- - Thursday, May 21, 2015

China’s sustained, state-mobilized anti-Japanese propaganda campaign, one that has permeated the main news, arts and entertainment industries, has run into a wave of domestic criticism, as many World War II-themed anti-Japanese dramas on television have come across as bizarre, vulgar, even pornographic kitsch. The campaign is causing public revulsion and condemnation.

Popularly mocked as “Resisting-Japan Bizarre Dramas,” these movie and TV productions often portray the communist-led anti-Japanese forces during the war in the most hagiographic and self-glorifying light. Chinese forces are shown carrying out all sorts of miracles to destroy Japanese troops, with soldiers throwing rocks to down Japanese military aircraft and a lone Chinese woman using hunting bows to kill dozens of fully armed Japanese soldiers.

In one episode of the TV series called “Our Unit Designation Shall Never Fade,” a Chinese battalion commander brings down a high-flying Japanese military airplane by hurling a hand grenade into the air. “Kill Every Japanese Devil” has a scene that shows a Chinese man using a sewing needle to dispatch Japanese invading soldiers. In the drama “Fabulous Resisting-Japan Hero,” the protagonist is immune to Japanese bullets and swords and is able to cut a Japanese soldier, with his bare hands, into two parts, from head to toe, like a cleaver slicing the length of a stick of bamboo.

The scripts are also bizarre and incredible.

Indelibly imprinted into the Chinese popular lexicon are many infamous lines from these “Resisting-Japan Bizarre Dramas.” One of them is this gem: “My grandfather was brutally killed by the Japanese devils when he was only 9 years old. I hate the Japanese.” Another is a sentence in one drama that has been made into a mocking ringtone: “I knocked out a Japanese devil’s machine-gunner with a single bullet from 800 li away!” A Chinese li is roughly a third of a mile, so the good comrade could kill a Japanese solider from 248 miles away.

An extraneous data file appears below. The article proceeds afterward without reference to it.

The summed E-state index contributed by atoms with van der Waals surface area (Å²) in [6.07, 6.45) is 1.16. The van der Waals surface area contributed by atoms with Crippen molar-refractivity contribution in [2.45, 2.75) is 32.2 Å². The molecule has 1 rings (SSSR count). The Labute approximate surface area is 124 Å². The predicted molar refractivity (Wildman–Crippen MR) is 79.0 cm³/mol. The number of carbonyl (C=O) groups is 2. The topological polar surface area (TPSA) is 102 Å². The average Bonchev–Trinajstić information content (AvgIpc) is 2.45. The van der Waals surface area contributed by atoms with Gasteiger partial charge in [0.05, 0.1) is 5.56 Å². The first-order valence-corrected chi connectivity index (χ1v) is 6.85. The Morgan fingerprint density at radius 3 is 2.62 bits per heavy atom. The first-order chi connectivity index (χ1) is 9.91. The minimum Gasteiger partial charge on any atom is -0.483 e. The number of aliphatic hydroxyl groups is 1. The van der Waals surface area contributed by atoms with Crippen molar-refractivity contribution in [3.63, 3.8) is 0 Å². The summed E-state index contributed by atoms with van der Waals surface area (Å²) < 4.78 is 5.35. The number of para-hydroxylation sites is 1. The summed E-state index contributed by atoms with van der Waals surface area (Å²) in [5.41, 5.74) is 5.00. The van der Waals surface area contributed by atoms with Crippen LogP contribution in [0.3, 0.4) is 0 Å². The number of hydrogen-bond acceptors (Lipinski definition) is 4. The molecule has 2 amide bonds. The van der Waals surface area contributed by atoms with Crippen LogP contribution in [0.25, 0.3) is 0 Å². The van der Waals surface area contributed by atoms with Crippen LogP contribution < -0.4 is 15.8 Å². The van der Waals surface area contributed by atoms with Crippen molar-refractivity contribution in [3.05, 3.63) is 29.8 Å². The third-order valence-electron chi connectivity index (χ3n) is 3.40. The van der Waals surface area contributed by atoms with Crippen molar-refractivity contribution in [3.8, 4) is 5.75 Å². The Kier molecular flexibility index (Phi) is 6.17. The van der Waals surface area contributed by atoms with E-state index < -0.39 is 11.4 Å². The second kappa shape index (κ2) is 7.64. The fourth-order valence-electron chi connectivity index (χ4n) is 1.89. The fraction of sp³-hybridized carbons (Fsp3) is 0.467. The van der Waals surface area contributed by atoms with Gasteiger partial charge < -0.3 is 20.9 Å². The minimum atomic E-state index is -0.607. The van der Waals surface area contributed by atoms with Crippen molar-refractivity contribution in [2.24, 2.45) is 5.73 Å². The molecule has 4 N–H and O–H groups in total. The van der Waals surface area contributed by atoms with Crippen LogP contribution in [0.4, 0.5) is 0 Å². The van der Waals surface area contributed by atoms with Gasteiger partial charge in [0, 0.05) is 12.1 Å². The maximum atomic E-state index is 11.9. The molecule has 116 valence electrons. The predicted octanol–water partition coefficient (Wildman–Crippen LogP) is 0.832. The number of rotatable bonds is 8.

The standard Chinese term to describe World War II is the “Eight-Year War of Resistance against Japan,” counting the 1937 Marco Polo bridge incident as the beginning of the conflict. But the term was not used until after the war was over in 1945. Yet many Chinese TV and movie dramas routinely use this phrase in their scripts as if the communists already knew in 1937 or 1940 exactly how long the war would last.

To many Chinese viewers, the most repulsive aspect of these crudely anti-Japanese productions is the blatant display of salacious, often pornographic, scenes, broadcast during the prime evening viewing slots.

In a highly watched drama called “The Man From the Frontier City,” a man gives a beautiful widow an aphrodisiac drink, followed by a full five-minute depiction of the woman’s masturbation and the subsequent sex act between the two. The nation’s jaws dropped from the broadcast.

This month, the talk of the nation in China is an episode of a popular anti-Japanese TV drama, broadcast by a station in Sichuan, China’s most populous province. Titled “Let Us Fight the Japanese Devils Together,” the series, featuring the wife of 110-meter hurdler Liu Xiang, China’s most celebrated athlete, is often criticized for its racy and steamy soft-porn contents masquerading as an officially sanctioned serious drama.

In this particular episode, the male protagonist, a bandit leader turned anti-Japanese hero, is detained by the Japanese occupation authorities. His wife, played by actress Ge Tian, Mr. Liu’s wife, visits him in the cell. She miraculously manages to hide an elongated stick-type grenade in her vagina and passes the guards. While being watched by the Japanese military interrogator and his Chinese collaborator, the two then perform a last act of erotic intimacy while the husband insults the Japanese emperor. When the Japanese interrogator is about to shoot the man for the royal insult, the husband pulls the grenade from his wife’s body, and the woman gleefully pulls the ignition pin, thus sacrificing their lives for the party and the motherland.

Their last words: “Let’s have an ecstatic moment one more time.” Enemy defeated, game over.

The backlash to these socialist, surrealist dramas has been momentous in China, so much so that the party leadership moved to curb the enthusiasm of the country’s artistic propaganda community. The official Xinhua News Agency on Thursday published a rare hard-hitting article calling the shows “vulgar and deviant.” After a national outcry, the Communist Party’s propaganda department promptly banned the broadcast of “Let Us Fight the Japanese Devils Together.”

But short of abandoning the Japan-demonizing policy altogether, many remain doubtful that such “vulgar and deviant” kitsch on China’s public airwaves will be effectively eliminated.

Miles Yu’s column appears Fridays. He can be reached at mmilesyu@gmail.com and @Yu_miles.

• Miles Yu can be reached at yu123@washingtontimes.com.

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